Semi-retired, artist Susan Pollins returns to her love of oil and acrylics
Susan Pollins of Greensburg has received many accolades for her artwork, including — but certainly not limited to — being named artist of the year in 1999 by the Greensburg Area Cultural Council and in 2009 by Touchstone Center for Crafts. She is a member of the Greensburg Art Center and other artist groups. An abstract painter, Pollins’ pieces are found in private and corporate collections, along with those of The Westmoreland Museum of American Art and the Southern Alleghenies Museum of Art.
Also the former co-owner of Greensburg Art Supply and a longtime teacher, Pollins has taught more than 40 two-week programs in area schools as part of the SAMA Artist-in-Residence program.
Question: How do you describe your work?
Answer: I’m know to a great deal as a watercolor artist. In college I was an oil painter. I transferred to watercolor because it was more portable when I had kids in the home. I like the way the water works with the pigment to create an image and also create a feeling. I like the emotional part of it. And I like the water.
Q: Does your work have an overarching theme?
A: There are a lot of water themes in my work. I’m from Michigan – there’s lots of water. We lived on Whitmore Lake when we were in Ann Arbor. We had a sailboat and a canoe. I taught skiing, which is frozen water. I’m not an ocean person, I’m a Great Lakes person.
Q: Is it abstract or representational?
A: In teaching, I often teach still lifes or objects. Left to my own devices, I’m more of an abstract painter. I’m interested in shape and dividing the traditional picture frame, which is flat and rectangular. I tend to like asymmetry and to balance things with color, texture or line, rather than putting the subject matter in the center. I’m interested in the negatives spaces as much as the positive spaces — where the subject or forms aren’t, as much as where they are.
Q: What are you working on presently?
A: Now that I’m semi-retired I’m going back to doing oils and acrylics (like I did in college). That’s a framing thing. A traditional watercolor is done on paper and it must be glazed and matted and framed under glass. All of that is just a bother for me now.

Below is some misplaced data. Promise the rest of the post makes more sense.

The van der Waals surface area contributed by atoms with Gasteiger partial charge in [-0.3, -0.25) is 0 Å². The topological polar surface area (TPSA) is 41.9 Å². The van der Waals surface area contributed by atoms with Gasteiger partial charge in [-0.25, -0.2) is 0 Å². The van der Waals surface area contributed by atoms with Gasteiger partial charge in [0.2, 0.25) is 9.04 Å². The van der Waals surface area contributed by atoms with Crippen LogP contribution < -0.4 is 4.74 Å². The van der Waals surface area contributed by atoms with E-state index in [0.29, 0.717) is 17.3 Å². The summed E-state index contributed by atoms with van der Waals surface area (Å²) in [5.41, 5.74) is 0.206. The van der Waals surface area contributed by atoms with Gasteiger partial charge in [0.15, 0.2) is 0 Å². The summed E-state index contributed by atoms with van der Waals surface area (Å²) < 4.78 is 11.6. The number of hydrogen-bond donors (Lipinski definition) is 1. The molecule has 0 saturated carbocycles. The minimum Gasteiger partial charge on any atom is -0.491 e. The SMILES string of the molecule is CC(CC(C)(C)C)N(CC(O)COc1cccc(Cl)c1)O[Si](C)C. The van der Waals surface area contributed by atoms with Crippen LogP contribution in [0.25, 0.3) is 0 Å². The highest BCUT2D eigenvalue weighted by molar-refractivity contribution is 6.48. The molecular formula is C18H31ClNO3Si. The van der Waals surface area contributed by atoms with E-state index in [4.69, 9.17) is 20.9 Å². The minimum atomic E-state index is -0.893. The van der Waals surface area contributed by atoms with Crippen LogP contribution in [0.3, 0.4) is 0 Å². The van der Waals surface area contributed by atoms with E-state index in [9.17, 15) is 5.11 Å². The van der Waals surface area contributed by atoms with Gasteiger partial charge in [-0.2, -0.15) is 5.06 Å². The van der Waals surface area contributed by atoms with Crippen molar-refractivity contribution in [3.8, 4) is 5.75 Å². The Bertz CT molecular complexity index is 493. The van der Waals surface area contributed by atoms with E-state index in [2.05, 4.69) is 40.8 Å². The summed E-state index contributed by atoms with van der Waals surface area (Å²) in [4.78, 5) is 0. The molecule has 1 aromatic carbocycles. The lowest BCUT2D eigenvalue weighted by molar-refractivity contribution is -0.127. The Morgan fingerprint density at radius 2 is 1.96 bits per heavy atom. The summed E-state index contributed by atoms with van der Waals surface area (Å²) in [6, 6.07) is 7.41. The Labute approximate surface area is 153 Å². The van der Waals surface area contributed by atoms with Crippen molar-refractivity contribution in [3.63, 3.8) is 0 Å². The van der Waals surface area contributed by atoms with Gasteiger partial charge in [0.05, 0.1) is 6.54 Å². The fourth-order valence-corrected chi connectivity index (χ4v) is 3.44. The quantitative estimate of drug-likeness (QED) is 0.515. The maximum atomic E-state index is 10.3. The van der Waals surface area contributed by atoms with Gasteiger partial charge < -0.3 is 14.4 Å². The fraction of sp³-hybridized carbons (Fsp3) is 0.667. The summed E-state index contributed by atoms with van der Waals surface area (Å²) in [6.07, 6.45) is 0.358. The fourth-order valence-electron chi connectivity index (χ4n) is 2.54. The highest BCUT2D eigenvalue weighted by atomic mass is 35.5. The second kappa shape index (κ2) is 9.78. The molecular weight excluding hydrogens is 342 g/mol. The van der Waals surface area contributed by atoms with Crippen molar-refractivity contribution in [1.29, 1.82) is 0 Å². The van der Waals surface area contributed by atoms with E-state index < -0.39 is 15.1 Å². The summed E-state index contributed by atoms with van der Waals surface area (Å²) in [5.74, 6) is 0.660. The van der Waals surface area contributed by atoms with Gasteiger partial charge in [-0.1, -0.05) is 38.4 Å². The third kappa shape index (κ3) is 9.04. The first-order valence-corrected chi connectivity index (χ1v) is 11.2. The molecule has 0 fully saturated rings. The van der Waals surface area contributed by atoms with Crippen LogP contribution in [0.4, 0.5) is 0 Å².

I’m painting on gallery wrapped canvas. I paint the edges, so I don’t have to worry about a frame – or the glass. I’m using oil or acrylic on canvas and I don’t have to frame.
Q: You say you’re semi-retired. What does that look like?
A: I’m currently active on (the Greensburg Art Center) gallery committee, and we put on five shows a year. I’m active in Eastside Gallery, and we put on — I think — five shows a year. I’m part of a group called the Pittsburgh Group, and that’s a (critique) group and we have a group show every couple of years. I’ve been showing with – though I’m not a member of – Group A, which is a Pittsburgh abstract group. I’ve been exhibiting more in Pittsburgh lately than I have been here.
Q: Why is that?
A: It’s a bigger puddle. There are more professional artists — not that there aren’t professionals (in Greensburg) — and they’re both teachers and artists, so it’s been challenging to me. It’s important to be challenged.
Q: I hear that artistic talent runs in the Pollins family.
A: I have a daughter who’s a sculptor. My husband and son were blacksmiths. My other daughter is not an artist.
My husband and son have iron pieces on the gates of the Globe Theatre in London. When they were building the reconstructed Globe, (my late husband) John was very involved with the Artist-Blacksmith’s Association of North America, and there was an opportunity as they were building these gates – they’re called the Bankside gates and they’re about 12 feet high — the guy who designed it sent word out to the ABANA people and asked them to do something. Both of them put in drawings and they were accepted.
Like a lot of iron gates there’s a criss-cross thing at every juncture where there’s a plant or animal from a Shakespearean play. So if you ever go to the Globe, I’ll tell you where their pieces are.